Covid-19 crisis highlights the problems with fee-for-service care

Covid-19 has forced us all to innovate at every level. We would be wise to take the time to recognize and preserve those innovations — especially as they relate to value-based care.

The following is excerpted from an article in NEJM CatalystA Flower Blooms in the Bitter Soil of the Covid-19 Crisis — by authors Jaewon Ryu, MD, JD, President and Chief Executive Officer, Geisinger; Kristin Russell, MD, MBA, Medical Director, Humana; and William Shrank, MD, MSHS, Chief Medical and Corporate Affairs Officer, Humana.

“The rate of innovation in health care during the Covid-19 crisis has been extraordinary. The percentage of physicians using telehealth has soared from less than 20% 2 years ago to almost 50%1 today and an estimated 1 billion visits will occur virtually this year. When the need arose, clinicians quickly learned how to sterilize personal protective equipment and the U.S. Food and Drug Administration rushed to approve the technique. Ventilators have been rigged so they can be shared while research studies are completed — from ideation to publication — within weeks. And we are caring for patients where they are — in their homes — with remote monitoring, triaging health bots, and in-home hospital care.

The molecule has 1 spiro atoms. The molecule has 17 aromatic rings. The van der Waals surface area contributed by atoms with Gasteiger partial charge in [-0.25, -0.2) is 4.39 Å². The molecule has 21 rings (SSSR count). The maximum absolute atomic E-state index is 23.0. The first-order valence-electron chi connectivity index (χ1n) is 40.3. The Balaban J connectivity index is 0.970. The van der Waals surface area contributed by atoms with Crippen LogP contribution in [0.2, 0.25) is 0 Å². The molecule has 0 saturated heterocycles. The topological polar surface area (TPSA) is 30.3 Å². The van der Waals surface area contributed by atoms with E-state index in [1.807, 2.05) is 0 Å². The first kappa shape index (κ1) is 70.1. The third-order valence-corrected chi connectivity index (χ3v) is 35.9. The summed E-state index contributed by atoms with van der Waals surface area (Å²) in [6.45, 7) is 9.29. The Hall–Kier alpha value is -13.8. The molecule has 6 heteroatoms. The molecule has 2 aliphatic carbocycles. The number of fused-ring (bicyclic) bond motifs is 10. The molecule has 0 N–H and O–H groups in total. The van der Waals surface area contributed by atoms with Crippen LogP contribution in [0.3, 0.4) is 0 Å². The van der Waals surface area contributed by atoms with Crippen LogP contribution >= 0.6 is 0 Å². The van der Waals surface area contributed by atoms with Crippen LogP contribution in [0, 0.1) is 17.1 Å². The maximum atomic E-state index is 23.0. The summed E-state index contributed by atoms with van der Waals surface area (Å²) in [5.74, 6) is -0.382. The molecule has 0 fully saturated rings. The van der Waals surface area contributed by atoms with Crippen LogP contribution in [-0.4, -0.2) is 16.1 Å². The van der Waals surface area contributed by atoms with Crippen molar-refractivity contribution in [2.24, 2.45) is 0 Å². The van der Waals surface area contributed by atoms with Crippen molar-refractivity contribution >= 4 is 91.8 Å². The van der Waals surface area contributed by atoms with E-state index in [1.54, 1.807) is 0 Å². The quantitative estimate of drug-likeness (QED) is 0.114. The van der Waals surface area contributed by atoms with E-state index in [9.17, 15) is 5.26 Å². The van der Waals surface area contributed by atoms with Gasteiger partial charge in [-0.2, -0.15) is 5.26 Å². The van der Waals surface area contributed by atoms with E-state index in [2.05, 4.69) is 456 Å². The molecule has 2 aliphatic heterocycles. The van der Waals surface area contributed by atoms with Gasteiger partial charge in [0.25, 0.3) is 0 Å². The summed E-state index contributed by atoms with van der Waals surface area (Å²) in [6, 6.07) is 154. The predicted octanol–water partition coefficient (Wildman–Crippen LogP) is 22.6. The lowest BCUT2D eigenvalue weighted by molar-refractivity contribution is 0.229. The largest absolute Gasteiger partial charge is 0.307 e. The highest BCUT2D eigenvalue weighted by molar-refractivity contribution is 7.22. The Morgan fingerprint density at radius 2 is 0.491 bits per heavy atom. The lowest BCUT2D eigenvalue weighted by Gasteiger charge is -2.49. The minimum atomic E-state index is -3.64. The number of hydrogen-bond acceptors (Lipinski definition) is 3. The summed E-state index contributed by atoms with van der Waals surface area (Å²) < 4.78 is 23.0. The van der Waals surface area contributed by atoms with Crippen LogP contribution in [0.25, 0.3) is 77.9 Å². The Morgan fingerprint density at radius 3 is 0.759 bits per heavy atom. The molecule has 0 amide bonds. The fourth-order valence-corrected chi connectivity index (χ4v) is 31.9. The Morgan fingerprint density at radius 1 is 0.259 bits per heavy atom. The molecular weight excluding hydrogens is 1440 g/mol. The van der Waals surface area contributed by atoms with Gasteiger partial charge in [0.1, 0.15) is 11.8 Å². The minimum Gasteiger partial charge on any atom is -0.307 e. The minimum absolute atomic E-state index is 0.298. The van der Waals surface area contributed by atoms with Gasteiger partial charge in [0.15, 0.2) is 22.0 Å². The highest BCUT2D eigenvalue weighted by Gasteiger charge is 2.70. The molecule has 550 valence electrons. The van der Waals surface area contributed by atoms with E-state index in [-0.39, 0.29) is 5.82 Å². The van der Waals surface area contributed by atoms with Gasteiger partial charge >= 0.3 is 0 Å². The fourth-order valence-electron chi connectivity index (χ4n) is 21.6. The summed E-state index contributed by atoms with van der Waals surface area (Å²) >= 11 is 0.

“Examples abound, and the remarkable pace of progress has been a bright spot amidst the tragedy. In addition to celebrating this, we should think proactively about whether there are lessons that we can apply to other health care challenges. Although the need to decrease costs and waste in the health care system lacks the drama and immediacy of the current crisis, it is more essential than ever that we do this, and that we do it quickly.”

Read the full article here.

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